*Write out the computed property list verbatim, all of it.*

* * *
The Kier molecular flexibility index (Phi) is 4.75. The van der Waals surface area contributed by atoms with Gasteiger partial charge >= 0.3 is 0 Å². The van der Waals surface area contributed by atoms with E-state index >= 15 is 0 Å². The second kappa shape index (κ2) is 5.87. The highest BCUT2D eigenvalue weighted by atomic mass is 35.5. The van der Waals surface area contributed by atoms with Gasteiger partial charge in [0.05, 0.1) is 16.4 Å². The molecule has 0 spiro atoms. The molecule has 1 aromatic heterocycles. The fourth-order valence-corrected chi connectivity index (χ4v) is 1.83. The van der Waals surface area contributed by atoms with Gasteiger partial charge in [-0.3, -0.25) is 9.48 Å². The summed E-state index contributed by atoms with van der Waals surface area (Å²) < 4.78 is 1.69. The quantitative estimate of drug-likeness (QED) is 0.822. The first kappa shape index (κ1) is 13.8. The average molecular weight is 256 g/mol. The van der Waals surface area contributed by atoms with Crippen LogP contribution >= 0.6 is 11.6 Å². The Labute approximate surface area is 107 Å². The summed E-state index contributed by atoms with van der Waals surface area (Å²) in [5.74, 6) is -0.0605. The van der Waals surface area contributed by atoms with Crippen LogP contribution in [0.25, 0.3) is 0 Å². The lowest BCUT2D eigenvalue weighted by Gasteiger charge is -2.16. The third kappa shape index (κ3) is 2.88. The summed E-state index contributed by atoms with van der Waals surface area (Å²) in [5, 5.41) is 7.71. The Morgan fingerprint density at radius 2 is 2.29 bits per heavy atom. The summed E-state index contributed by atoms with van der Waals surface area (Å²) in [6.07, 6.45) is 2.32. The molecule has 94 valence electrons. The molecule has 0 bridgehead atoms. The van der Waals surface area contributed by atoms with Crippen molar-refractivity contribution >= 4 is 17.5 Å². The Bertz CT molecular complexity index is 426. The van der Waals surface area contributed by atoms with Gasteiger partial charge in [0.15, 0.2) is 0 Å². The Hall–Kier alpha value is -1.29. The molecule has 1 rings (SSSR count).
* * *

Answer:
The Kier molecular flexibility index (Phi) is 4.75. The van der Waals surface area contributed by atoms with Gasteiger partial charge >= 0.3 is 0 Å². The van der Waals surface area contributed by atoms with E-state index >= 15 is 0 Å². The second kappa shape index (κ2) is 5.87. The highest BCUT2D eigenvalue weighted by atomic mass is 35.5. The van der Waals surface area contributed by atoms with Gasteiger partial charge in [0.05, 0.1) is 16.4 Å². The molecule has 0 spiro atoms. The molecule has 1 aromatic heterocycles. The fourth-order valence-corrected chi connectivity index (χ4v) is 1.83. The van der Waals surface area contributed by atoms with Gasteiger partial charge in [-0.3, -0.25) is 9.48 Å². The summed E-state index contributed by atoms with van der Waals surface area (Å²) < 4.78 is 1.69. The quantitative estimate of drug-likeness (QED) is 0.822. The first kappa shape index (κ1) is 13.8. The average molecular weight is 256 g/mol. The van der Waals surface area contributed by atoms with Crippen LogP contribution >= 0.6 is 11.6 Å². The Labute approximate surface area is 107 Å². The summed E-state index contributed by atoms with van der Waals surface area (Å²) in [5.74, 6) is -0.0605. The van der Waals surface area contributed by atoms with Crippen LogP contribution in [0.25, 0.3) is 0 Å². The lowest BCUT2D eigenvalue weighted by Gasteiger charge is -2.16. The third kappa shape index (κ3) is 2.88. The summed E-state index contributed by atoms with van der Waals surface area (Å²) in [5, 5.41) is 7.71. The Morgan fingerprint density at radius 2 is 2.29 bits per heavy atom. The summed E-state index contributed by atoms with van der Waals surface area (Å²) in [6.07, 6.45) is 2.32. The molecule has 94 valence electrons. The molecule has 0 bridgehead atoms. The van der Waals surface area contributed by atoms with Crippen molar-refractivity contribution >= 4 is 17.5 Å². The Bertz CT molecular complexity index is 426. The van der Waals surface area contributed by atoms with Gasteiger partial charge in [0.15, 0.2) is 0 Å². The Hall–Kier alpha value is -1.29. The molecule has 1 rings (SSSR count).